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John W. Campbell

(1910-1971)
John Wood Campbell, Jr. was an American science fiction writer and editor. As editor of Astounding Science Fiction (later called Analog Science Fiction and Fact) from late 1937 until his death, he is generally credited with shaping the Golden Age of Science Fiction. Isaac Asimov called Campbell “the most powerful force in science fiction ever, and for the first ten years of his editorship he dominated the field completely.” As a writer, Campbell published space opera under his own name and moody stories under his primary and most famous pseudonym, Don A. Stuart. Campbell also wrote under the pen names Karl Van Kampen and Arthur McCann. He stopped writing fiction after he began editing Astounding Magazine.

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The Black Star Passes: For a very limited crew

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The Black Star Passes by John W. Campbell, Jr.

Back in the late 1970s and early ‘80s, some of my favorite reading material, sci-fi-wise, was the wonderful series of 21 “Best of” anthologies put out by Ballantine. In an early indication of my future tastes, my favorites among those 21 collections were those by C.L. Moore, Henry Kuttner, Leigh Brackett, Edmond Hamilton and Philip K. Dick, although to be truthful, I thoroughly enjoyed them all… with one exception. The Best of John W. Campbell Read More

Who Goes There?: An influential, entertaining novella

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Who Goes There? by John W. Campbell, Jr.

Three mad, hate-filled eyes blazed up with a living fire, bright as fresh-spilled blood, from a face ringed with a writhing, loathsome nest of worms, blue, mobile worms that crawled where hair should grow…

John W. Campbell’s novella Who Goes There?, first published in 1938 in the magazine Astounding Science Fiction, formed the foundation for the thrice-made movie The Thing. John Carpenter directed the 1982 film starring Kurt Russell and it holds a significant place in my childhood memories as it was the first horror movie I was able to watch all they way through. The movie is dark and creepy, and incorporated some realistically disgusting special effects for its day and age. That version was preceded by the ... Read More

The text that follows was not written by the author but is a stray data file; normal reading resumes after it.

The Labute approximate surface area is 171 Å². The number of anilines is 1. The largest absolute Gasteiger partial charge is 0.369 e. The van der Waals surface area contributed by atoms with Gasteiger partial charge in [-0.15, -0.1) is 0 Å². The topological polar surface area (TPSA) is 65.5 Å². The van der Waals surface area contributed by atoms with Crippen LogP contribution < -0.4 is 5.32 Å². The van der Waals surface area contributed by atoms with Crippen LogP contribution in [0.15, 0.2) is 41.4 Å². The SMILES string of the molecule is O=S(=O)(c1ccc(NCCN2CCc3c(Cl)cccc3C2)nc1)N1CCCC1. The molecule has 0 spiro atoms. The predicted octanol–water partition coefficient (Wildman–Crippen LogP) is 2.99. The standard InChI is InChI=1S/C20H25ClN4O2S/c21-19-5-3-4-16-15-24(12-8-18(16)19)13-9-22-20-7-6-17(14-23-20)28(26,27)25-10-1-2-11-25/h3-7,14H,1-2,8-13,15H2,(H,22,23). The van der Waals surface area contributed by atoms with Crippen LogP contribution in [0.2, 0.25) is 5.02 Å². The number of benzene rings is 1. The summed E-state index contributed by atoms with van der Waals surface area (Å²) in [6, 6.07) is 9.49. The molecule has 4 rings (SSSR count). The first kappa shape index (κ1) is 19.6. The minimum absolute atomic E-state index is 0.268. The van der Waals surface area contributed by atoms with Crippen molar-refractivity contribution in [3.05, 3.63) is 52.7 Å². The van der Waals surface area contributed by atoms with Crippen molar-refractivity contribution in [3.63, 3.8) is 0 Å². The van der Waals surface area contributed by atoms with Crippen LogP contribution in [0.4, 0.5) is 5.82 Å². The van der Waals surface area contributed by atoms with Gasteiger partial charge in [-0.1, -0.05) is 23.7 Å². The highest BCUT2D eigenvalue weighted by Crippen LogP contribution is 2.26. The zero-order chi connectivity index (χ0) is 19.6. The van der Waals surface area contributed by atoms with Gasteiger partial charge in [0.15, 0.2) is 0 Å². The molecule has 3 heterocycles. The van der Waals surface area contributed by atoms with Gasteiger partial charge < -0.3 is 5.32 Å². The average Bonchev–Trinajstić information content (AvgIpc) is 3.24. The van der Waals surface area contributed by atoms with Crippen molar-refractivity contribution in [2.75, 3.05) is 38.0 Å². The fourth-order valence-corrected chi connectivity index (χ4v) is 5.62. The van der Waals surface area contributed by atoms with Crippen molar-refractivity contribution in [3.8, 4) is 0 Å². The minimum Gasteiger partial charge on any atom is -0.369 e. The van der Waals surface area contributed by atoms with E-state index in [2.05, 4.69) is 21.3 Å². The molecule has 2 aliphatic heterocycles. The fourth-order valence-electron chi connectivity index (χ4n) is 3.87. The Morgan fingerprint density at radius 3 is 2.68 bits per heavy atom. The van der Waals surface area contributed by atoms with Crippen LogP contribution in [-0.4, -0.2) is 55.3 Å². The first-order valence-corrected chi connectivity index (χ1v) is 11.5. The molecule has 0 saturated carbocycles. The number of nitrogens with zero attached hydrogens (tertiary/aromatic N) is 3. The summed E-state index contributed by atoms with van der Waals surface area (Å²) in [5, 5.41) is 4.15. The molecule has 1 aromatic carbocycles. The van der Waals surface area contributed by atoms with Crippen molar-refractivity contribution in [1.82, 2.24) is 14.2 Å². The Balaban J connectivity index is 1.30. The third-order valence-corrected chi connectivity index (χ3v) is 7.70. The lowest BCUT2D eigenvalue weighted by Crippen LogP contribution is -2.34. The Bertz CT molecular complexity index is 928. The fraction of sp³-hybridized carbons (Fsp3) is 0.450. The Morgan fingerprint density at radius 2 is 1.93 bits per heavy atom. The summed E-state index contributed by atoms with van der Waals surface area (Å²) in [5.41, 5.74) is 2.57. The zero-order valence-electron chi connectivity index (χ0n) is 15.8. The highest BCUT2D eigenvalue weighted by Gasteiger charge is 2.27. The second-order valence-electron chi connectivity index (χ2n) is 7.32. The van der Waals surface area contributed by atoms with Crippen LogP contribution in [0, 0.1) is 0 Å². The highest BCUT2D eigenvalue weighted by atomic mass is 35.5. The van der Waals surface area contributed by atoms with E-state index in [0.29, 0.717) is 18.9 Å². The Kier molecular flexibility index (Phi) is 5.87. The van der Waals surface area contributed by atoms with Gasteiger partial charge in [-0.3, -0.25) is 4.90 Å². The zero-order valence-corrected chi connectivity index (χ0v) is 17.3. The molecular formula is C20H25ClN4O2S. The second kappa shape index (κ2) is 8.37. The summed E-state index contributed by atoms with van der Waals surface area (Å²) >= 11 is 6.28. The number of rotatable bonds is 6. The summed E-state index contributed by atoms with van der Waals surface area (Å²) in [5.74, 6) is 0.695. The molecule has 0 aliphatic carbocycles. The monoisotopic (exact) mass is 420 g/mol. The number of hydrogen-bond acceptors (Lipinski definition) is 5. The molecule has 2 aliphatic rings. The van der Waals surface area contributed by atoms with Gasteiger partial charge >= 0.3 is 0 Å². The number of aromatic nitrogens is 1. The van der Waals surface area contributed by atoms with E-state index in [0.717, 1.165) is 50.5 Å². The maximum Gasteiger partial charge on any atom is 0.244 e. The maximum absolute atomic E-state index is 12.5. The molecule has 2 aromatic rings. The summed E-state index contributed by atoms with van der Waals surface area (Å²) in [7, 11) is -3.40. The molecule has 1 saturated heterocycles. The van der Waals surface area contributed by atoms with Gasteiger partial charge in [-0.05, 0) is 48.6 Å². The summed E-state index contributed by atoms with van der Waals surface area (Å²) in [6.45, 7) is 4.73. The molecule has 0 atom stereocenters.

The Oxford Book of Science Fiction Stories: Humane science fiction

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The Oxford Book of Science Fiction Stories edited by Tom Shippey

I read Tom Shippey's other excellent collection, The Oxford Book of Fantasy Stories some time ago, so it was only a matter of time before I sought out this one. Like its stablemate, The Oxford Book of Science Fiction Stories consists of a chronological collection of stories from a variety of authors with an introduction by the editor. I was struck by the idea of "fabril" literature, which is discussed in the introduction: a form of literature in which the "smith" is central. Certainly, a great deal of early science fiction in particular involves a clever engineer solving some sort of problem, and I'm sure many careers in engineering and the sciences have been launched in this way. I'd say that there is some tendency, though, as the genre matures, for technology to beco... Read More